Berchtold’s most pivotal miscalculation, however, was that he did not anticipate a conflict of interests with the Hungarian Prime Minister, Istvan Tisza. Consumed by his struggle with Tisza, Berchtold had no time to reconsider his own policy plan.

Williamson concluded: “We should end as we began. By now, on August 3, Grey might have finished his long speech. Later that evening, with the prospect of war certain, he uttered to John Alfred Spender, editor of the Westminster Gazette, the famous lines: ‘The lamps are going out all over Europe, we shall not see them lit again in our lifetime.’” Each government had miscalculated in 1914 and as perhaps the most sober lesson of the war’s origins, governments continue to do so, a century later.

A new generation of “transnational” historians

Jay Winter, in his keynote address, contextualized this generation’s writing on the Great War, the fourth generation to date. The first generation of writers comprised of “the Great War generation,” those who had direct knowledge. Winter’s second generation wrote “fifty years on” and his third was the “Vietnam generation.” “Now we are in a fourth generation,” he declared, one that he likes to term the “transnational generation.”

In contrast to an international approach, “Transnational history does not start with one state and move on to others, but takes multiple levels of historical experience as given, levels which are both below and above the national level.” Comparative urban and rural studies; the history of women in wartime; the history of mutiny and revolt; the study of finance, technology, economy, logistics and command; and the history of commemoration are all transnational. The icon of transnational history in the twentieth century is the refugee, with his or her belongings slung over a shoulder or cart.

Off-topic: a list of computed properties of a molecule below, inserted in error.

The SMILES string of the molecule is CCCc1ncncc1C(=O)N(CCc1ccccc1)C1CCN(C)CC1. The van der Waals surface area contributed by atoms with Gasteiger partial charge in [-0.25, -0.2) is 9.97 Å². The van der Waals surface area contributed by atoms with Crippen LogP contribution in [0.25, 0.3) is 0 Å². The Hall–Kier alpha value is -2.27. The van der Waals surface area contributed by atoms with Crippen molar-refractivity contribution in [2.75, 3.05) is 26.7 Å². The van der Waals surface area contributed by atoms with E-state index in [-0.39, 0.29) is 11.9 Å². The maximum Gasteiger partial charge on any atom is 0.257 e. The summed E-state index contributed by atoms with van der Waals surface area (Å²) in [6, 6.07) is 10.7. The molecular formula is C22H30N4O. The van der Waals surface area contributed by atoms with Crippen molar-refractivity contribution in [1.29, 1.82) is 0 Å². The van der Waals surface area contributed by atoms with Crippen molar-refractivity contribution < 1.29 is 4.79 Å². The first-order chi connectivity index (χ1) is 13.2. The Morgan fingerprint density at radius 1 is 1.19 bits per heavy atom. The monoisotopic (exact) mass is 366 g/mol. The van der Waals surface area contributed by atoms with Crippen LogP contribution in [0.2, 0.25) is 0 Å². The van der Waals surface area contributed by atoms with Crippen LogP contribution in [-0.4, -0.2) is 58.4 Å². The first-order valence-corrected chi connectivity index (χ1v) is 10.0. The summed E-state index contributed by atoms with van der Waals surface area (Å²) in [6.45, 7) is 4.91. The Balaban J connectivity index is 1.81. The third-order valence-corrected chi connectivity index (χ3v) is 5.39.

War, according to Jay Winter, is such a protean event, touching every facet of human life, and this was amply reflected upon at the Queen Mary Conference. Historically, migrant musicians have provided some of the most outstanding benefits of a transnational network and the Queen Mary conference succeeded in delivering on this front too. To mark the centenary, the conference included as part of its programme a concert that celebrated transcultural compositions by Arthur Sullivan, George Dyson and Sigfrid Karg-Elert. The interruption and loss of centuries of fertile musical exchange between Britain and Germany has been one of the least appreciated legacies of the Great War.